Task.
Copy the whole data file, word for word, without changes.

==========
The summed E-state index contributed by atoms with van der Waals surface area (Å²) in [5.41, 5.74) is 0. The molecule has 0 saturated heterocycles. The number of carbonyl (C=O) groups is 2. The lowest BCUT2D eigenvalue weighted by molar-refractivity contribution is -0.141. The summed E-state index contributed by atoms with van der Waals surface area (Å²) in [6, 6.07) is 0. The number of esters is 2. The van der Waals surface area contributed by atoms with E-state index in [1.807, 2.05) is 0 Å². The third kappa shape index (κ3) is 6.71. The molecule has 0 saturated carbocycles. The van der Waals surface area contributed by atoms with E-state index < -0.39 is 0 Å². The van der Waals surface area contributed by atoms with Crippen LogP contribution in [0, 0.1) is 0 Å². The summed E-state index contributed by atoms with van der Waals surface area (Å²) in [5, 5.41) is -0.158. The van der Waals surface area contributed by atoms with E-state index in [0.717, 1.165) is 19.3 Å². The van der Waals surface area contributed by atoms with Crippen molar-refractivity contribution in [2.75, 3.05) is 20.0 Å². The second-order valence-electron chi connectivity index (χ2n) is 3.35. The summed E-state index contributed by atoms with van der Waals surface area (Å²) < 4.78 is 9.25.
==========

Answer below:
The summed E-state index contributed by atoms with van der Waals surface area (Å²) in [5.41, 5.74) is 0. The molecule has 0 saturated heterocycles. The number of carbonyl (C=O) groups is 2. The lowest BCUT2D eigenvalue weighted by molar-refractivity contribution is -0.141. The summed E-state index contributed by atoms with van der Waals surface area (Å²) in [6, 6.07) is 0. The number of esters is 2. The van der Waals surface area contributed by atoms with E-state index in [1.807, 2.05) is 0 Å². The third kappa shape index (κ3) is 6.71. The molecule has 0 saturated carbocycles. The van der Waals surface area contributed by atoms with E-state index < -0.39 is 0 Å². The van der Waals surface area contributed by atoms with Crippen LogP contribution in [0, 0.1) is 0 Å². The summed E-state index contributed by atoms with van der Waals surface area (Å²) in [5, 5.41) is -0.158. The van der Waals surface area contributed by atoms with E-state index in [0.717, 1.165) is 19.3 Å². The van der Waals surface area contributed by atoms with Crippen molar-refractivity contribution in [2.75, 3.05) is 20.0 Å². The second-order valence-electron chi connectivity index (χ2n) is 3.35. The summed E-state index contributed by atoms with van der Waals surface area (Å²) < 4.78 is 9.25.